Putin last month announced a "partial mobilization" that the Kremlin says is aimed at conscripting at least 300,000 fresh troops to reinforce tens of thousands of Russians already in Ukraine -- a move that many analysts said was a sign of the Kremlin's increasing desperation to alter the course of the war.
This week, without providing evidence, Lukashenka accused Ukraine and its Western allies of "planning strikes on the territory of Belarus" that could include "sabotage, terrorist attacks, and...a military mutiny in the country."
Then he announced the creation of a joint "regional military group" comprising Russian and Belarusian troops.
Following Lukashenka's comments, the Defense Ministry announced an inspection of Belarus's armed forces.
Days later, on October 14, Lukashenka doubled down with a heightened state of terrorism alert and specified that up to 15,000 Russian troops would be arriving in Belarus to man the joint military group, near its southern border with Ukraine.
The first of those Russian soldiers arrived in Belarus on October 15, the Belarusian Defense Ministry announced, alongside images of troops being welcomed with bread and salt by women in traditional Belarusian clothing.
The deputy chief of Belarus's military general staff, Viktar Tumar, said the force was "purely of a defensive character," with the Belarusian and Russian soldiers as its "backbone." He said its aims are to "ensure a parity of military security and to support peace."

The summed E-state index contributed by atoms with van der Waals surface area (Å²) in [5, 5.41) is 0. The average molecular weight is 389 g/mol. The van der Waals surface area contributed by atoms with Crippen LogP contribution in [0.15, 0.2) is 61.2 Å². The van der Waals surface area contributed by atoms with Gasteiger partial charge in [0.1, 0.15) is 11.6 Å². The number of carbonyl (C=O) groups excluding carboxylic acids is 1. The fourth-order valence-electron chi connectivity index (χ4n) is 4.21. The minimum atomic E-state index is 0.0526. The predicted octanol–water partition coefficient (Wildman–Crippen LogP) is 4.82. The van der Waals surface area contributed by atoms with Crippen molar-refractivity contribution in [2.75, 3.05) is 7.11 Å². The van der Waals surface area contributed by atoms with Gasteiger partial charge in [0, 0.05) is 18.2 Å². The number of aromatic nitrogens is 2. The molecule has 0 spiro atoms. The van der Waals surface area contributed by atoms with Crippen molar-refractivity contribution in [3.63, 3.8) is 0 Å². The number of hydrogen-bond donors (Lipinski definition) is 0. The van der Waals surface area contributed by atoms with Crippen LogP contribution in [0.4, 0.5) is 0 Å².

Out Of Touch?
Lukashenka's lack of popularity could make any mobilization effort challenging.
Maria told RFE/RL's Belarus Service this week that her son "has been on the run from the military commissar for three years," since his expulsion from university.
He doesn't live at his registered address and so far, she said, he's mostly managed to "simply ignore the military commission, and that's it," despite repeated summons.
Maria said that after the announcement of the Russian mobilization last month, "all women began to worry -- for their sons [and] for their husbands."
WATCH: Residents of the Ukrainian village of Moskali, in the Chernihiv region, are worried there could be a new attack from Belarus after reports of a buildup of Russian troops near the border.The village was occupied for more than a month when Russian forces invaded on February 24.
Many of them are carefully studying ways to avoid conscription into military training, she said, including through deferrals for disabilities or other medical conditions.
Belarusian lawmakers recently drafted legislation to cancel a deferral of conscription for young Belarusian students abroad.